The Phrenological Journal, and Magazine of Moral Science, Volume 5; Volume 15

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MacLachlan, Stewart, and Company, 1842 - Phrenology
 

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Page 92 - The most able men — from the East and the West, from the North and the South...
Page 216 - In vain may it be urged, that the good of the individual ought to yield to that of the community ; for it would be dangerous to allow any private man, or even any public tribunal, to be the judge of this common good, and to decide whether it be expedient or no. Besides, the public good is in nothing more essentially interested, than in the protection of every individual's private rights,(77) as modelled by the municipal law.
Page 349 - Man having been created after this manner, it is said, as a consequence, that man became a living soul ? whence it may be inferred (unless we had rather take the heathen writers for our teachers respecting the nature of the soul) that man is a living being, intrinsically and properly one and individual, not compound or separable, not, according to the common opinion, made up and framed of two distinct and different natures, as of soul and body, — but that the whole man is soul, and the soul man,...
Page 100 - The labour of his body, and the work of his hands, we may say, are properly his. Whatsoever, then, he removes out of the state that nature hath provided and left it in, he hath mixed his labour with, and joined to it something that is his own, and thereby makes it his property.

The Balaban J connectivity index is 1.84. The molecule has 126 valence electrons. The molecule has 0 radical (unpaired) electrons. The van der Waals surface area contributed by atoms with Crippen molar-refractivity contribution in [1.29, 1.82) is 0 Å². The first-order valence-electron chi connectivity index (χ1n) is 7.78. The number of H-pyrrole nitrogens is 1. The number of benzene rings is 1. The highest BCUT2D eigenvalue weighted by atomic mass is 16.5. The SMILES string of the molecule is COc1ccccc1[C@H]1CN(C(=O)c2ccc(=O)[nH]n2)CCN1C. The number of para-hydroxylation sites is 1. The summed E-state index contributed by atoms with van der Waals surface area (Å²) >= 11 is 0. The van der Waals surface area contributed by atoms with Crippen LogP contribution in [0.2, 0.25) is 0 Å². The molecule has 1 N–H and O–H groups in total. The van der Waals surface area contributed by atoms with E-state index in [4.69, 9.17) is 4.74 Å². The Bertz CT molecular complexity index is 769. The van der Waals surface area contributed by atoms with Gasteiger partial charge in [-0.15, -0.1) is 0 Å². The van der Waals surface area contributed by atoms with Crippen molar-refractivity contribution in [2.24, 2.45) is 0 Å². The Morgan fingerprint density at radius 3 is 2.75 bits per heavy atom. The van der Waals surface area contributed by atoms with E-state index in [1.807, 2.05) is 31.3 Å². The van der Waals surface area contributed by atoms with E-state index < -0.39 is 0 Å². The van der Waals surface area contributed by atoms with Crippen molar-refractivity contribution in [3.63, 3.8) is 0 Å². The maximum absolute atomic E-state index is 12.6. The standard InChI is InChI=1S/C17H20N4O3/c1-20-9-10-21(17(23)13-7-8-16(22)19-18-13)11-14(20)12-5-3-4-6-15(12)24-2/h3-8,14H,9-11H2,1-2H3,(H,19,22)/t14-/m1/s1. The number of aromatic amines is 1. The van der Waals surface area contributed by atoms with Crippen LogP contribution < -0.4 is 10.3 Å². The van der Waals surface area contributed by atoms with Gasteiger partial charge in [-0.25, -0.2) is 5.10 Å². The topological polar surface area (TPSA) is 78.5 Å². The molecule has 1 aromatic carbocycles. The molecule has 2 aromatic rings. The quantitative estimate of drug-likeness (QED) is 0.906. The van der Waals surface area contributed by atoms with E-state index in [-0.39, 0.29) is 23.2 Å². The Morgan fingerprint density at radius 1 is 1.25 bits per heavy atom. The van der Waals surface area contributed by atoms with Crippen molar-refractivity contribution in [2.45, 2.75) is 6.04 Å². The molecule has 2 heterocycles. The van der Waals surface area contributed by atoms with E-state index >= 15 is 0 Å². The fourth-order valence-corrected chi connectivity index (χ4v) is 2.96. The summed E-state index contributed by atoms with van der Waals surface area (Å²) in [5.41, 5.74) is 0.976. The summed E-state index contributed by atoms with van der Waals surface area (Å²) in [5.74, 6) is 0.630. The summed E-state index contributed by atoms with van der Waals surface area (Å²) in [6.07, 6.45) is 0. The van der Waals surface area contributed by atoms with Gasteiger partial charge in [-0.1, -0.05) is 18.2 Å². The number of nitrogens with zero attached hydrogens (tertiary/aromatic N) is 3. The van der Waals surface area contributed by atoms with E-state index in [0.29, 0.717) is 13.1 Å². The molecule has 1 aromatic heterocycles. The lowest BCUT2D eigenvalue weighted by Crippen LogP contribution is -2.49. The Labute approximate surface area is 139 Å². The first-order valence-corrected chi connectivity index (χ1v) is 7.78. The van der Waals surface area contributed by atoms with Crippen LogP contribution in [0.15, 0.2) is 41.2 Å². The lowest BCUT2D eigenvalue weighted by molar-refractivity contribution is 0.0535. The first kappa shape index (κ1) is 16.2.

Page 216 - In this and similar cases the legislature alone can, and indeed frequently does, interpose, and compel the individual to acquiesce. But how does it interpose and compel ? Not by absolutely stripping the subject of his property in an arbitrary manner ; but by giving him a full indemnification and equivalent for the injury thereby sustained.
Page 169 - love our enemies, to bless them that curse us, and to do good to them that hate us...
Page 333 - He that planted the ear, shall He not hear ? He that formed the eye, shall He not see...
Page 100 - Property and law are born together, and die together. Before laws were made there was no property ; take away laws, and property ceases.
Page 216 - So great moreover is the regard of the law for private property, that it will not authorize the least violation of it; no, not even for the general good of the whole community. If a new road, for instance, were to be made through the grounds of a private person, it might perhaps be extensively beneficial to the public; but the law permits no man, or set of men, to do this without consent of the owner of the land.
Page 99 - And as we before observed, that occupancy gave the right to the temporary use of the soil, so it is agreed upon all hands that occupancy gave also the original right to the permanent property in the substance of the earth itself, which excludes every one else but the owner from the use of it.

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